necks," as Smith renders. It may be understood in a far more general
sense, that of dining by their vestments.

This passage is imitated by Dio Cass. 270, 36-89. and Appian, 1. 1, 201,
10. And hence may be emended Athensus, p. 257. rov vtavlmcov ri^v
X^H^ iraptiKOTos'^ iKKptfidfuvo^ Tavry^ KaTh(nfxt» yf^^Te read ravr^^ and
Karhl/flXe.

< Enireaiies,] Literally, ** obtestations," conjuring them by the gods.
The iiri^ciaoyurfv is wrongly rendered by Hobbes, mprecoHont; and by
Smith, ** a shower of curses." Such a sense is neither supported by usage
nor BfreeMe to what follows. Though the expression was so understood
by Dio Cass. 270, 57. seqq. Goeller has well discerned the sense ; and he
appeals to Suidas iiri&cia<r/iOi irpbc Btbv Ixtciaiy who, after citing these words
of Thucydides, adds Tovrkari Qtliav itriKXriffiutv*

I have not thought proper to adopt the conjecture of the critics, voXXmv
for 6\iyiav : it is both destitute of authority, and unnecessary. The sense
is "a tew;" namely, such as their strength would allow, and the time
permit.

7 St^er more than, ^c] This elegance (a kindred one to another in
Herodotus, cited by Wasse) has been imitated by several writers, very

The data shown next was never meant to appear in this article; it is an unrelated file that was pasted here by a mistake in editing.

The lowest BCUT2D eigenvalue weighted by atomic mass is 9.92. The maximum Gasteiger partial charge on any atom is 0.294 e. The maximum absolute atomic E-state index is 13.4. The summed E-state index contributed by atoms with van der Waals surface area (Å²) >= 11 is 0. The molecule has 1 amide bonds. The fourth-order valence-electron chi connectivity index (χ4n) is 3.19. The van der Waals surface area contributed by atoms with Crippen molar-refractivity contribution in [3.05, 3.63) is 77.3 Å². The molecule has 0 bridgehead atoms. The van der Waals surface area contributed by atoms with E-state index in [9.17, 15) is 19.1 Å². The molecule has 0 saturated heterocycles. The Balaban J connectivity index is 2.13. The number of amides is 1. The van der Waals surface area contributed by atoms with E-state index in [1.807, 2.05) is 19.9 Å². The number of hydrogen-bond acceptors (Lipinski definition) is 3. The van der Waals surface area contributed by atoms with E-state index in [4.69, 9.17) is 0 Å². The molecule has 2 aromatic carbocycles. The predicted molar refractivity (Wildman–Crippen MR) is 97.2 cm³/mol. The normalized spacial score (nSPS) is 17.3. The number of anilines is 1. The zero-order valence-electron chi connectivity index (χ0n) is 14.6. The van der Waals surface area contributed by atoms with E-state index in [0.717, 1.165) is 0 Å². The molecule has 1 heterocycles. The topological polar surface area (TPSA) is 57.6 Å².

many passages from whom I shall adduce in my edition. Suffice it for the
present to advert to the Shakspearian diet, •* Lisht sorrows speak, great
grief is dumb," which seems founded on that of Seneca, ** Cur» leves lo«
quuntur, ingentes stupent."



• It is straage that GoeUer should not have perceived thai in that Lexicogri^
pber, for Ot^ should be ec«r, and probably for e€W,e€«r.

B 3



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846 THS HISTORY OF THUCTDIDE8. BOOK VII.

There was, moreover, a deep dejection ^ and extreme sdf-
reproach. Indeed, they were like nought else bat the popn*
lation (and that not small) of a city reduced by siege, and
making their escape ^ ; for the whole multitude ihat went on
the march '^ amounted to not less than forty thousand.^ ^ And
of these not only the great bulk carried what each was able
that would be useful, but the heavy*armed and cavalry, con-
trary to custom, themselves carried their provisions under their
armour, partly through want of servants, partly through dis-
trust; for some had before deserted to the enemy, and at present
the greater part left them. However, even thus, they carried
scarcely sufficient for their supply ; for there were no longer
any stores of provisions '^ in the camp. No, nor was the cir-
cumstance that others were suffering also ^% and that there was
an equal participation of evil ^^ (which however brings some
alleviation, namely, that it is borne with many ^^), even tkusy at

' J^eep deieclion,'] Hobbes and Smith render Korii^ia, *^ a hanging
down of the head : '* but that is beine needlessly literal. Indeed, the word
properly denotes a casting down of the eyes. So Hippocrates sajrs Karit'
fttc b^oKnoiy and Kat^^ia rd HfinaTo. See Foesii (Ec. Hippocr. So also
Eurip. Heracl. 635. ri xp^t^ kCuku^ koX Karti^kg 6\iii ix^iv. But it is used
in a metaphorical sense by Homer U. ir, 498. coi vdp lyiu — Karti^itfi Kal
6vtiSoc iffffofiai. as also by many of the hbtorians, as Dionys. Hal., Josephus^